Going down it, I was fighting a lot of wind, so I only hit 38 MPH. Of course, any faster and I would completely spin out with my gearing. I was surprised at the distance between the pass and the Columbia River.

There was quite a bit of slow climbing from the river to Kettle Falls, which would've been better if the shoulder hadn't been so narrow.

I stopped at the first major grocery store I saw in Colville (basically a Fred Meyer clone), and ran into Alex there. We then rode off to the hostel, which involved climbing grades on par with the passes, though certainly not as far. The hostel was worth it in the end, as it was pretty darn awesome! I never did end up meeting either host, though.

While there, I found out that the seller of the crankset called me to confirm the order, which was bad since I didn't have service for much of the day. I got pretty worked up over it.

Kyle eventually made it there, and we chilled before heading off for bed.

Day 8: Stay in Colville

We mainly just stuck around Colville. I went into town in the morning and checked out the local farmers' market. I also grabbed beer for the guys, which I hauled back up.

They went into town later in the day, and after they returned I ordered pizza. It was delicious, too.

Day 9: Colville to Ione

I headed out first, followed by Kyle eventually. Apparently, Alex needed to buy more tubes for his bike after destroying one (it happens to all of us), so he stayed in town.

There wasn't much real climbing once past the hostel: only little jaunts here and there. However, there was a long descent into the Pend Oreille Valley. Trees everywhere, too, just like Western Washington.

I got into downtown Ione and waited for Kyle. There were storm clouds where he was, and I wasn't too enthused about getting soaked so soon, so I left downtown and headed towards the campground sign I saw, but then found another one much closer, so I headed to the Edgewater campground instead. It was beautiful, but when Kyle showed up (I sent him an SMS), he said that there was another one in town. Whoops.

It did end up raining a little while we were there, but it wasn't so bad. Kyle napped in his tent, and I got ready for bed to do the same. We woke up later and got a fire going.

Day 10: Ione to Cusick

We left together a bit late, then headed south along a road that paralleled the highway on the other side of the river. It sprinkled a bit, so I fell back since he didn't have fenders, but got back behind him after that stopped. My bike's fit was getting closer and closer, but I ended up stripping the hex head on my seatpost lug clamp, so I wasn't able to make any further adjustments there.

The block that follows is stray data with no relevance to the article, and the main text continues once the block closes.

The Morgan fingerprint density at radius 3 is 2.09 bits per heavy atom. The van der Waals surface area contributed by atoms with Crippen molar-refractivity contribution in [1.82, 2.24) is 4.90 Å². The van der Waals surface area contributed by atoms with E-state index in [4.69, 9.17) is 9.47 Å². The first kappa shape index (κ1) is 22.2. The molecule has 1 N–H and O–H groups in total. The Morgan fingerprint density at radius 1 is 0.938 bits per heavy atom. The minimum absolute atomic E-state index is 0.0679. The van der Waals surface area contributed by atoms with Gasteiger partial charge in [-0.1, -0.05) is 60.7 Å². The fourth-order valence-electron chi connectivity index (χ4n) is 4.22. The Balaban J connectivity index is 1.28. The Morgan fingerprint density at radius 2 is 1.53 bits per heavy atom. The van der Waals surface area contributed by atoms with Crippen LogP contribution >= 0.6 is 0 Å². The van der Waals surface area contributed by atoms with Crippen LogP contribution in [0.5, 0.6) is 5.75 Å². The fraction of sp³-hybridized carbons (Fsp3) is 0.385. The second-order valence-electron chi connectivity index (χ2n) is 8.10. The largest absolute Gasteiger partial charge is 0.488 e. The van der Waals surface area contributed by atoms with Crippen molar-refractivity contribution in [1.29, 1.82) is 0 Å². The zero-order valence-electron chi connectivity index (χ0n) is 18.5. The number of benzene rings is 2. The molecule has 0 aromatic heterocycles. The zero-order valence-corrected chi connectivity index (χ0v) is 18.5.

Our target was a campground near Usk, but we weren't able to find it despite following the roads on the map. We ended up staying at an R/V park at the fairground in Cusick instead. Alex eventually joined us again, which was a lot of fun!

It poured down rain that night, and for part of the following morning.

Day 11: Cusick to Spokane

I managed to cook my breakfast during a break in the rain, thankfully.

I left the group on this day, and headed for Spokane. It wasn't very hard, though there was a little rain every now and then. US 2 went from freeway to highway and back while I rode along it, and the Children of the Sun Trail was pretty nice.

While riding out here, I also resolved the whole crankset situation: the seller would ship it overnight to a bike shop in Sandpoint, and the shop would install it for Kyle.

When I realized that I was finally really in Spokane, I started hammering like mad, reaching 25-30 MPH for quite a while. I got a bit lost trying to get on the Centennial Trail, but when I found it I also found myself goitng through college campuses.

Upon arriving at the train station, I noticed that the train left at 02:15 the next morning, so I got a ticket at the automated kiosk, then went to a nearby hotel for the night.

I then walked to do things in Spokane, like eating dinner, and took a bunch of photos.

Day 12: Return to Seattle

The early train boarding wasn't much fun. I also had to box my bike for the first time in a fugue. In the end, I only removed the pedals and bar+stem assembly.

The ride itself was pretty cool, and rolled through lots of interesting scenery. A couple guys from the US Forest Service also talked about the history of the mountain portion of the railroad. I also ate breakfast in the dining car with an older couple who only live a few blocks from where I do.

You'll find a lot more photos in the album. I only included a few since they aren't really relevant to cycling.

Once back in Seattle, I had to call my LBS for tips on getting my stem straight again, but it was pretty uneventful otherwise. I did find out that my LBS would have to drill out the stripped bolt, though, but they have replacements on-hand so that'll be the only delay.

By the way, the crankset did end up getting installed and is now getting him up those hills!